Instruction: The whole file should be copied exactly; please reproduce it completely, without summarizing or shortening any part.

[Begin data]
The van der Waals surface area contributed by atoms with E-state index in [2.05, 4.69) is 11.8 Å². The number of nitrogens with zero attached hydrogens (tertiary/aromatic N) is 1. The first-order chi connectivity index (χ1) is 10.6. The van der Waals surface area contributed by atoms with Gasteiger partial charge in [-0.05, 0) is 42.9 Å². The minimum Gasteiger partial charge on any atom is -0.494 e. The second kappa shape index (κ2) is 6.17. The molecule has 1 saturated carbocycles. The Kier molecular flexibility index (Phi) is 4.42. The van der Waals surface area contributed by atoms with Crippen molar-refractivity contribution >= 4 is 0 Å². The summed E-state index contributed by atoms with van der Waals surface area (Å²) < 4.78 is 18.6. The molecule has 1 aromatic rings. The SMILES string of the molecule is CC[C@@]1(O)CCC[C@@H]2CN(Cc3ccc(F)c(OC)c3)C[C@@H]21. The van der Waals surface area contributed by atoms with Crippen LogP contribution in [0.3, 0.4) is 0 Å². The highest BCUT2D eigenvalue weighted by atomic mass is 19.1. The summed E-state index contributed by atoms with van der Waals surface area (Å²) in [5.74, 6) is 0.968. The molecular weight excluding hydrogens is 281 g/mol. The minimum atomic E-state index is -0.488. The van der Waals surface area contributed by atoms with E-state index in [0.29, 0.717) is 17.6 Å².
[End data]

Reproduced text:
The van der Waals surface area contributed by atoms with E-state index in [2.05, 4.69) is 11.8 Å². The number of nitrogens with zero attached hydrogens (tertiary/aromatic N) is 1. The first-order chi connectivity index (χ1) is 10.6. The van der Waals surface area contributed by atoms with Gasteiger partial charge in [-0.05, 0) is 42.9 Å². The minimum Gasteiger partial charge on any atom is -0.494 e. The second kappa shape index (κ2) is 6.17. The molecule has 1 saturated carbocycles. The Kier molecular flexibility index (Phi) is 4.42. The van der Waals surface area contributed by atoms with Crippen molar-refractivity contribution >= 4 is 0 Å². The summed E-state index contributed by atoms with van der Waals surface area (Å²) < 4.78 is 18.6. The molecule has 1 aromatic rings. The SMILES string of the molecule is CC[C@@]1(O)CCC[C@@H]2CN(Cc3ccc(F)c(OC)c3)C[C@@H]21. The van der Waals surface area contributed by atoms with Crippen LogP contribution in [0.3, 0.4) is 0 Å². The highest BCUT2D eigenvalue weighted by atomic mass is 19.1. The summed E-state index contributed by atoms with van der Waals surface area (Å²) in [5.74, 6) is 0.968. The molecular weight excluding hydrogens is 281 g/mol. The minimum atomic E-state index is -0.488. The van der Waals surface area contributed by atoms with E-state index in [0.29, 0.717) is 17.6 Å².